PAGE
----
Squared away and ready to go

I’ve always been a big fan of occasions like “Talk like a Pirate Day” or “High Five Day,” so when “Square Root Day” rolled around last week, of course I had to celebrate.

Square Root Day occurred on 3/3/09 (because three squared is nine), and it was an especially noteworthy milestone because it won’t come again for another seven years (4/4/16). It’s the kind of day designed especially for mathematicians or punsters, but that shouldn’t stop everyone else from enjoying it.

I thought it would be appropriate to organize a whiffleball game in the Science Quad (3 strikes, 3 outs, 9 innings), but the snow foiled those plans. Instead, I rallied several friends and headed over to Mission Dining Hall for Math Professor Frank Morgan’s “Square Root Day Math Puzzle Dinner.” As a non-mathematics major who, incidentally, has not taken a math class since high school calculus, I was hoping that the event would be heavy on the “Square Root Day Dinner” part.

When I arrived, the event was a solemn affair, a table of math professors and majors working through a sheet of math problems. I swallowed my intimidation and whipped out several computer print-outs I had brought for decoration. I scotch-taped a picture of ROOT-y Giuliani to the wall beside “ROOT-olph the Red Nosed Rein-SQUARE” and a fROOT Loops box. The room looked more festive already.

I went to fill my plate with food, keeping a special eye open for root vegetables. I loaded two baked potatoes on my tray, eager to cut them into squares. I don’t even like potatoes that much, but sometimes you have to make sacrifices in the spirit of the occasion. The big jackpot moment came when I found a vegetable medley with carrots cut into cubes – “squarrots,” if you will. I heaped several spoonfuls into a bowl, planning to pick out all the squarrots and enjoy them separately. Peas had no place in my life on a day such as this.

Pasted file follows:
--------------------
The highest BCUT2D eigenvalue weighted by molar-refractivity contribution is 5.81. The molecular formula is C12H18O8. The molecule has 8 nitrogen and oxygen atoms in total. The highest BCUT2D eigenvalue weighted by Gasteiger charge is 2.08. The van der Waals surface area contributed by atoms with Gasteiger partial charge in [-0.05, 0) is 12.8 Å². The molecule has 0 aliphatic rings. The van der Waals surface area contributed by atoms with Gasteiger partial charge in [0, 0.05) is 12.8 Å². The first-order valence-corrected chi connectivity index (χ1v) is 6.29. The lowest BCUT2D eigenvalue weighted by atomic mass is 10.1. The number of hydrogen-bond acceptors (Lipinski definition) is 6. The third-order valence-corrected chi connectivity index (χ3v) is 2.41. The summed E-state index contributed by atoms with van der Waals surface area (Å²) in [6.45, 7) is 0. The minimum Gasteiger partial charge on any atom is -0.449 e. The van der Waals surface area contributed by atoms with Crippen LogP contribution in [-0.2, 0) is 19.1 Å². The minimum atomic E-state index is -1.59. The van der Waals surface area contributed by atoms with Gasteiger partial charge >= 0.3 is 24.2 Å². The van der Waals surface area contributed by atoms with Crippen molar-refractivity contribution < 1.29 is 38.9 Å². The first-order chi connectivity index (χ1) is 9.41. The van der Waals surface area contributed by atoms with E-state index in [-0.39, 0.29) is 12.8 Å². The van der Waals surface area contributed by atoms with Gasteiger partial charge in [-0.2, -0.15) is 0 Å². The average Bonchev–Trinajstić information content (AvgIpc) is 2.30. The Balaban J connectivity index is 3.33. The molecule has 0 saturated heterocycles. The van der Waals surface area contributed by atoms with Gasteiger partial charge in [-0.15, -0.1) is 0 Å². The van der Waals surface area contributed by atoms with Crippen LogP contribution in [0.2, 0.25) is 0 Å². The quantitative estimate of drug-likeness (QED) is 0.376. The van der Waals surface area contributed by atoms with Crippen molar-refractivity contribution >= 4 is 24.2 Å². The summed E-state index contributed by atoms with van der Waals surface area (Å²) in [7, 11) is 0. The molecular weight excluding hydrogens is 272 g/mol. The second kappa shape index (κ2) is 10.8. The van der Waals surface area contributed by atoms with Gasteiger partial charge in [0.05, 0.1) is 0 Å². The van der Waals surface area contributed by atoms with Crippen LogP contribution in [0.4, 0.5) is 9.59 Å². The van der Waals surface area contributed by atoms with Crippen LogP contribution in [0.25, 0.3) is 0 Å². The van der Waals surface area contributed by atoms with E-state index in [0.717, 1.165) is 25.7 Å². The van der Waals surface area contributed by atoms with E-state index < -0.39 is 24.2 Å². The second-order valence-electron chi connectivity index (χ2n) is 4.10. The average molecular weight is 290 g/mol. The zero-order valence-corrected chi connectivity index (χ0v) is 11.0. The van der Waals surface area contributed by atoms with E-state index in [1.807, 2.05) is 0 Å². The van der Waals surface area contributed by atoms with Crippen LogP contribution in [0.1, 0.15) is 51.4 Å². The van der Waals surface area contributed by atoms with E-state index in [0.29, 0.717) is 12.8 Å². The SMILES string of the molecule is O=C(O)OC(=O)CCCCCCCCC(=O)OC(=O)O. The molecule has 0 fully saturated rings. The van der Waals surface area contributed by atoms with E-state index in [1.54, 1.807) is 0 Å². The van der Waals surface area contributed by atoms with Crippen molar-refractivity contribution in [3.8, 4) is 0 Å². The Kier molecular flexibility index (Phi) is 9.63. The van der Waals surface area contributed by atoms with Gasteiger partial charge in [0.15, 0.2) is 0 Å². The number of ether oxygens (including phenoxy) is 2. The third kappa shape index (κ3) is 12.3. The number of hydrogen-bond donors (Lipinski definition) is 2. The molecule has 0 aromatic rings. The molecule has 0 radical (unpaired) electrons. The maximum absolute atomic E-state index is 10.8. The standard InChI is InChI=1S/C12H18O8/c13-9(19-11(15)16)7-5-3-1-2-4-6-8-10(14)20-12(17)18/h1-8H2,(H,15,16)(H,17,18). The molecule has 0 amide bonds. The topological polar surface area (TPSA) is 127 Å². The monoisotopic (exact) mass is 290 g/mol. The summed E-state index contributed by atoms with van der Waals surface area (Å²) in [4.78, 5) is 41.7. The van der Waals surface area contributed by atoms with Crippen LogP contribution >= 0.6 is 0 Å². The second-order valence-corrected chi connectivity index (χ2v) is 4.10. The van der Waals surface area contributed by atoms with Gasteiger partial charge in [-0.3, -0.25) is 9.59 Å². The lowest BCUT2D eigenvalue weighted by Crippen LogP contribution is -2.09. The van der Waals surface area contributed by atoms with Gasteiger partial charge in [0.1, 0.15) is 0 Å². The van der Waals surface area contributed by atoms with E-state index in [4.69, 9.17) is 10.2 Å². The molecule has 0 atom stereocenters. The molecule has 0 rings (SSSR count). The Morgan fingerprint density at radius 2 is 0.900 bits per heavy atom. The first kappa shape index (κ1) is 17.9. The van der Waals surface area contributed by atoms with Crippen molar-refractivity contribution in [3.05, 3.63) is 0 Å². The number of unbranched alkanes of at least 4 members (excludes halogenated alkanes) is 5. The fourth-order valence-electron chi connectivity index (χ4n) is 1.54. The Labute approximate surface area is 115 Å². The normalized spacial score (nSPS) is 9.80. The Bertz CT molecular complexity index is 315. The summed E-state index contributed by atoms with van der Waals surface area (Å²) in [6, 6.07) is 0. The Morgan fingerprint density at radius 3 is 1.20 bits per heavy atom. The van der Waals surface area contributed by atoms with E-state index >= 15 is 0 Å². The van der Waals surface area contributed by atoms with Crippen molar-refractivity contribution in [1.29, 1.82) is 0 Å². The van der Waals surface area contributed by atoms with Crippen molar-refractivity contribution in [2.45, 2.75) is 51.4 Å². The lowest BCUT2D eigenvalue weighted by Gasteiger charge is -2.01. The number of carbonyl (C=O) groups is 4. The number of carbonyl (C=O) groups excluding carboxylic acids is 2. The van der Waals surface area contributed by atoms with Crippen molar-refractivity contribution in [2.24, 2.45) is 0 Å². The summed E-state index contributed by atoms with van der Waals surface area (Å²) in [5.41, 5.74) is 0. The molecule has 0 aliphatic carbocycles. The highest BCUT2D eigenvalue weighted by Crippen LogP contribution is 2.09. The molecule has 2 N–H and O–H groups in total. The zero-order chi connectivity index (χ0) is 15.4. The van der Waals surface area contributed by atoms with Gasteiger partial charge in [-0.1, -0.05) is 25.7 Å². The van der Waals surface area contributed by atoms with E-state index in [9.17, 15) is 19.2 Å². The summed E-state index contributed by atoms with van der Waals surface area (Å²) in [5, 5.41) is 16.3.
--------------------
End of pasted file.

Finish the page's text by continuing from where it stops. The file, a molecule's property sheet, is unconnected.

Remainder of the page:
Back in the party room, we went around the table introducing ourselves and sharing our favorite “square” things; the items ranged from crossword puzzles, to brownies, to “my parents.” I had a bluegrass CD in my backpack, but something told me that this was not necessarily the square dancing type of crowd. I wasn’t sure whether it was the singing type of crowd either, but I had written a Square Root Day anthem to the tune of “Take Me Out to the Ballgame,” and it deserved a chance to shine. The party guests looked horrified when I told them that we’d be filming the musical number. Several took this opportune moment to remember that they wanted to get fro-yo, but I managed to barricade the door before all of them escaped. We recorded the song in two takes, and I’m pretty sure it will be a YouTube smash sensation before long.

It’s possible that I’m the most gung-ho math fan who has never actually taken a math class at Williams. I’ve certainly considered it, but there were just so many other classes I also wanted to take. Now, here I am in my last semester at college, and it’s too late. It’s not just math that fell neglected. I have not taken a single course in political science, physics, women’s and gender studies, Africana studies, linguistics or German. The list is long and, frankly, a bit depressing.

It’s not that I regret the choices I made – neither my major nor my extracurriculars – it’s just that there are so many exciting options out there that, inevitably, I didn’t get to explore. I can’t help but muse over the stones I didn’t get to turn over, the doors behind which I did not get to peek.

Luckily, I have a solution. Lately, I’ve been telling people about my plan for next year, when I come back to Williams as a first-year. I’ll major in math and studio art. I’ll do Sankofa. Maybe gospel choir or WUFO. I probably won’t do a cappella, but at least I’ll try out this time.

“Didn’t you graduate?” some professors might ask.

I’ll tell them that I’m so sorry, but I think they might be confusing me with someone else. If they press the issue, I’ll feign a coughing fit and sprint to the bathroom. I’ll show up to class the next day with a better disguise.

The job market will be better another four years down the line. I’ll get four more Mountain Days. I won’t get to an experience another college Square Root Day, but it’s okay because this year’s was memorable enough.

Speaking of special occasions, though, I have my hands full. Pi Day (3/14) is right around the corner, and of course I’ll have to celebrate.

Elissa Brown’09 is a psychology major from Palo Alto, Calif.

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